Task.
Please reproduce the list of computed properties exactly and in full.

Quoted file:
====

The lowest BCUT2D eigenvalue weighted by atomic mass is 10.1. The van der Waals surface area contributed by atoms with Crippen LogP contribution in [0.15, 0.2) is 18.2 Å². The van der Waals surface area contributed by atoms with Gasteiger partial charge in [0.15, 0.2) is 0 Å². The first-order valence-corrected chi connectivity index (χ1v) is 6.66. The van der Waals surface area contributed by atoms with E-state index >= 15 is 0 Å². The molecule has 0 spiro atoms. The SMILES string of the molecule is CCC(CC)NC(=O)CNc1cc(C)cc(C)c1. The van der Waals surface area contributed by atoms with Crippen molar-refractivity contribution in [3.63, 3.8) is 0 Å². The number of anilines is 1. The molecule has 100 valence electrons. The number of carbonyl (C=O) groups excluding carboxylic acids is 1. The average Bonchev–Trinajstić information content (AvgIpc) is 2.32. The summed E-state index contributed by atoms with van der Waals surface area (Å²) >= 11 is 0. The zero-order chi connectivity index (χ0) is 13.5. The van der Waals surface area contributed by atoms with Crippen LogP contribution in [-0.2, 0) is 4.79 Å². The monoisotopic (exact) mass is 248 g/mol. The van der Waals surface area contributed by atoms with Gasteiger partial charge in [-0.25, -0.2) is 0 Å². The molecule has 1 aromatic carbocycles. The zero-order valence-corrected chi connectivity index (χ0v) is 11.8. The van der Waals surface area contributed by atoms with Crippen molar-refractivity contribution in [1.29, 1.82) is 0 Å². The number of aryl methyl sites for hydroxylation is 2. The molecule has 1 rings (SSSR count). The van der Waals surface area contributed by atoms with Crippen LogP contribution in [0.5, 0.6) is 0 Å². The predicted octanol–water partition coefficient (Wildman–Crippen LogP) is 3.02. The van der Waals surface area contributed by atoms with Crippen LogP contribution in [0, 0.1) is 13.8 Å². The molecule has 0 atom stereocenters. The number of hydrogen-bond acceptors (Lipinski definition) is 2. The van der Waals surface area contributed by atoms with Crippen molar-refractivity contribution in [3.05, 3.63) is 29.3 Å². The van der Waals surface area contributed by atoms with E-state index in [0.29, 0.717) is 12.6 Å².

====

The lowest BCUT2D eigenvalue weighted by atomic mass is 10.1. The van der Waals surface area contributed by atoms with Crippen LogP contribution in [0.15, 0.2) is 18.2 Å². The van der Waals surface area contributed by atoms with Gasteiger partial charge in [0.15, 0.2) is 0 Å². The first-order valence-corrected chi connectivity index (χ1v) is 6.66. The van der Waals surface area contributed by atoms with E-state index >= 15 is 0 Å². The molecule has 0 spiro atoms. The SMILES string of the molecule is CCC(CC)NC(=O)CNc1cc(C)cc(C)c1. The van der Waals surface area contributed by atoms with Crippen molar-refractivity contribution in [3.63, 3.8) is 0 Å². The number of anilines is 1. The molecule has 100 valence electrons. The number of carbonyl (C=O) groups excluding carboxylic acids is 1. The average Bonchev–Trinajstić information content (AvgIpc) is 2.32. The summed E-state index contributed by atoms with van der Waals surface area (Å²) >= 11 is 0. The zero-order chi connectivity index (χ0) is 13.5. The van der Waals surface area contributed by atoms with Crippen LogP contribution in [-0.2, 0) is 4.79 Å². The monoisotopic (exact) mass is 248 g/mol. The van der Waals surface area contributed by atoms with Gasteiger partial charge in [-0.25, -0.2) is 0 Å². The molecule has 1 aromatic carbocycles. The zero-order valence-corrected chi connectivity index (χ0v) is 11.8. The van der Waals surface area contributed by atoms with Crippen molar-refractivity contribution in [1.29, 1.82) is 0 Å². The number of aryl methyl sites for hydroxylation is 2. The molecule has 1 rings (SSSR count). The van der Waals surface area contributed by atoms with Crippen LogP contribution in [0.5, 0.6) is 0 Å². The predicted octanol–water partition coefficient (Wildman–Crippen LogP) is 3.02. The van der Waals surface area contributed by atoms with Crippen LogP contribution in [0, 0.1) is 13.8 Å². The molecule has 0 atom stereocenters. The number of hydrogen-bond acceptors (Lipinski definition) is 2. The van der Waals surface area contributed by atoms with Crippen molar-refractivity contribution in [3.05, 3.63) is 29.3 Å². The van der Waals surface area contributed by atoms with E-state index in [0.29, 0.717) is 12.6 Å².